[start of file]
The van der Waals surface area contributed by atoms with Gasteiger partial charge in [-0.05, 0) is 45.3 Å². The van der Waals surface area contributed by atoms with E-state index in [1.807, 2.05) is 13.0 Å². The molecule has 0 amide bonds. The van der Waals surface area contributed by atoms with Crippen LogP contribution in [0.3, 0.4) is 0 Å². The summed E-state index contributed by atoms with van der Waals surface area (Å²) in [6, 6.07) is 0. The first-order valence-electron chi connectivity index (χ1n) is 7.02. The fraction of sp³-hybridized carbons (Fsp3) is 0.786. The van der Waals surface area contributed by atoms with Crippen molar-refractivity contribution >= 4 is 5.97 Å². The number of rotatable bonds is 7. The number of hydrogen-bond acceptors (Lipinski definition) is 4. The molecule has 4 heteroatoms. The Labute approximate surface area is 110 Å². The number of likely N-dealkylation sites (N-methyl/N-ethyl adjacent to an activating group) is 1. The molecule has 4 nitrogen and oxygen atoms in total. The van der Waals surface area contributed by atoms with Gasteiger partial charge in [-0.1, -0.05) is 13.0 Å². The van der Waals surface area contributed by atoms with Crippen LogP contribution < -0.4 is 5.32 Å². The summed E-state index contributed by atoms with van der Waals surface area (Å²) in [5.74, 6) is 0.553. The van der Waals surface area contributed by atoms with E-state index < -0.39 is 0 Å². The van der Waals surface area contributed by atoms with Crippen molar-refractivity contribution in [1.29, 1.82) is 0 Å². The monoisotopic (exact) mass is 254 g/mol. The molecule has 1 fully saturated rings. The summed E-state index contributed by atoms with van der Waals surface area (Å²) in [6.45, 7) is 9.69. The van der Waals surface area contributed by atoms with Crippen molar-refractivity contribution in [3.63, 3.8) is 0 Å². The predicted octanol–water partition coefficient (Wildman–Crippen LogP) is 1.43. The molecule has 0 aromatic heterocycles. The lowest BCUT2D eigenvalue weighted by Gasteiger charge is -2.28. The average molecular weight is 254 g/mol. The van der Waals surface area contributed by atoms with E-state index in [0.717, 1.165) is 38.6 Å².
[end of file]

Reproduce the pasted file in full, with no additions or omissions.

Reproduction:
The van der Waals surface area contributed by atoms with Gasteiger partial charge in [-0.05, 0) is 45.3 Å². The van der Waals surface area contributed by atoms with E-state index in [1.807, 2.05) is 13.0 Å². The molecule has 0 amide bonds. The van der Waals surface area contributed by atoms with Crippen LogP contribution in [0.3, 0.4) is 0 Å². The summed E-state index contributed by atoms with van der Waals surface area (Å²) in [6, 6.07) is 0. The first-order valence-electron chi connectivity index (χ1n) is 7.02. The fraction of sp³-hybridized carbons (Fsp3) is 0.786. The van der Waals surface area contributed by atoms with Crippen molar-refractivity contribution >= 4 is 5.97 Å². The number of rotatable bonds is 7. The number of hydrogen-bond acceptors (Lipinski definition) is 4. The molecule has 4 heteroatoms. The Labute approximate surface area is 110 Å². The number of likely N-dealkylation sites (N-methyl/N-ethyl adjacent to an activating group) is 1. The molecule has 4 nitrogen and oxygen atoms in total. The van der Waals surface area contributed by atoms with Gasteiger partial charge in [-0.1, -0.05) is 13.0 Å². The van der Waals surface area contributed by atoms with Crippen LogP contribution < -0.4 is 5.32 Å². The summed E-state index contributed by atoms with van der Waals surface area (Å²) in [5.74, 6) is 0.553. The van der Waals surface area contributed by atoms with E-state index < -0.39 is 0 Å². The van der Waals surface area contributed by atoms with Crippen molar-refractivity contribution in [1.29, 1.82) is 0 Å². The monoisotopic (exact) mass is 254 g/mol. The molecule has 1 fully saturated rings. The summed E-state index contributed by atoms with van der Waals surface area (Å²) in [6.45, 7) is 9.69. The van der Waals surface area contributed by atoms with Crippen molar-refractivity contribution in [3.63, 3.8) is 0 Å². The predicted octanol–water partition coefficient (Wildman–Crippen LogP) is 1.43. The molecule has 0 aromatic heterocycles. The lowest BCUT2D eigenvalue weighted by Gasteiger charge is -2.28. The average molecular weight is 254 g/mol. The van der Waals surface area contributed by atoms with E-state index in [0.717, 1.165) is 38.6 Å².